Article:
August 22, 2014: The Democratic Promise
UUSG is showing this film as part of a program describing how UUSG is connecting with other churches and nonprofits to make a difference in our community regarding mental health, work force development, and affordable housing.
July 25, 2014: United States of Secrets
How did the NSA get access to such a tremendous cache of data? Was the government the only intended user of the information? Is Edward Snowden a traitor or a hero?
June 27, 2014: Weed 2
Dr. Sanjay Gupta’s program explores the politics on medical marijuana.
May 23, 2014: A River Changes Course
This film has won numerous awards, including the 2013 Sundance Grand Jury prize. It is a powerful story of how globalization and the changing environment are ravaging Cambodia. The film demonstrates what is happening around the world in many third-world countries. Our discussion will be led by Sreinith Ten, who has met the filmmaker several times. Sreinith was employed by a non-governmental organization (NGO) that has been working to preserve the stories of survivors of the Khmer Rouge atrocities.
April 25, 2014: Chasing Ice
The film “Chasing Ice” condenses years of time-lapse photography to capture the story of rapidly disappearing Arctic ice. Its breathtaking videography presents undeniable evidence of climate change affecting glaciers. This Friday Flick is being sponsored by the UUSG Green Sanctuary Team.
March 28, 2014, 7pm: Legalize Democracy
Corporate personhood and grass roots advocacy are the topics of this Friday Flick. After we watch the film Legalize Democracy, Kaye Gamble and Jeannie Scown will provide an update from the perspectives of grass roots organizers. How did they help organize the campaign? What is coming next? What can we do?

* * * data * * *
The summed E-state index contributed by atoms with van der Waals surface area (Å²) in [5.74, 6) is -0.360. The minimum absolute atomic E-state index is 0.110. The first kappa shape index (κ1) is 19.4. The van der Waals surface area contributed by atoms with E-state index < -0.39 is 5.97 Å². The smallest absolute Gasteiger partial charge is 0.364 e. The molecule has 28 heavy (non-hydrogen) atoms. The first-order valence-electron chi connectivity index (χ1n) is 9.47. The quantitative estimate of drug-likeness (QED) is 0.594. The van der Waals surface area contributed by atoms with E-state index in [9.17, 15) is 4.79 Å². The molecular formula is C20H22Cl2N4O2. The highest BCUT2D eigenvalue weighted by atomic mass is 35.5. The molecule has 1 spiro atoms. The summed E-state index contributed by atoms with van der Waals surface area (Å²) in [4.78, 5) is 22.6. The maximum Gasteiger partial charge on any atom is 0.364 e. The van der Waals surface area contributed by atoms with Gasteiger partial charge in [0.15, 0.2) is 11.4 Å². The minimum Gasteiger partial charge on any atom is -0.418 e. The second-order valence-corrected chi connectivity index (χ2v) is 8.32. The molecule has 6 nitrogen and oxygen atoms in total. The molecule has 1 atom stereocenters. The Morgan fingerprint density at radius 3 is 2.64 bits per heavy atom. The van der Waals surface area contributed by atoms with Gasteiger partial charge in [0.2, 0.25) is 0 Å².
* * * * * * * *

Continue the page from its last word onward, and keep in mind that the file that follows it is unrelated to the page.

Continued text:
February 28, 2014, Trans
This Friday Flick will be sponsored by Interweave, a group of LGBTQ members, friends, and allies. The film is Trans, an up-close and very personal journey into the transgender world through the memorable stories and unusual lives of some remarkable people. This documentary is an excellent composite of stories that explain gender identity and suggest healthy ways that individuals and those who love them can promote living their true identity.
January 24, 2014: Inequality for All
Winner of the 2013 Sundance Festival Special Jury Prize, the film follows former U.S. Labor Secretary Robert Reich, who takes a non-partisan approach to explaining the wealth inequality threatening us today.
November 22, 2013: Heist: Who Stole the American Dream and How Can We Get it Back?
This prize-winning documentary traces the bipartisan and corporate roots of the current economic crisis, providing a clear and fact-based explanation of how we got into this mess and what we need to do to restore our democracy.
October 25, 2013: Friday Focus: "The Climate Reality Project"
In October, Monica Jenkins will host a Friday Focus titled “The Climate Reality Project.” The Climate
Reality Project consists of more than 5,000 dedicated volunteers around the globe who have been personally trained by former Vice President and Nobel Laureate Al Gore to educate the public about climate change. The Project’s Climate Leaders Corps is committed to preserving the climate balance. Learn about actions each of us can take.
September, 20 2013: Friday Focus: International Day of Peace
August 16, 2013: Bidder 70
Winner of more than 20 awards from film festivals, Bidder 70 focuses on economics student Tim DeChristopher, who committed an act of civil disobedience in the name of climate justice, protecting 22,000 acres of wilderness. Follow his story from college student to convicted felon. Currently, Tim is a UU divinity student at Harvard.
July 19, 2013: The War You Don't See
This film investigates the media’s role in war. As weapons and propaganda are ever more sophisticated, the very nature of war has developed into an “electronic battlefield.” Who is the real enemy?
June 28, 2013: Budrus
This film is about a Palestinian community organizer, Ayed Morrar, who unites local Fatah and Hamas members along with Israeli supporters in an unarmed movement to save his village of Budrus from destruction by Israel’s Separation Barrier. The story also describes how his 15-year-old daughter, Iltezam, combined efforts with him when she launched a women’s contingent that quickly moved to the front lines.
May 17, 2013: Guest Speaker Laura Leon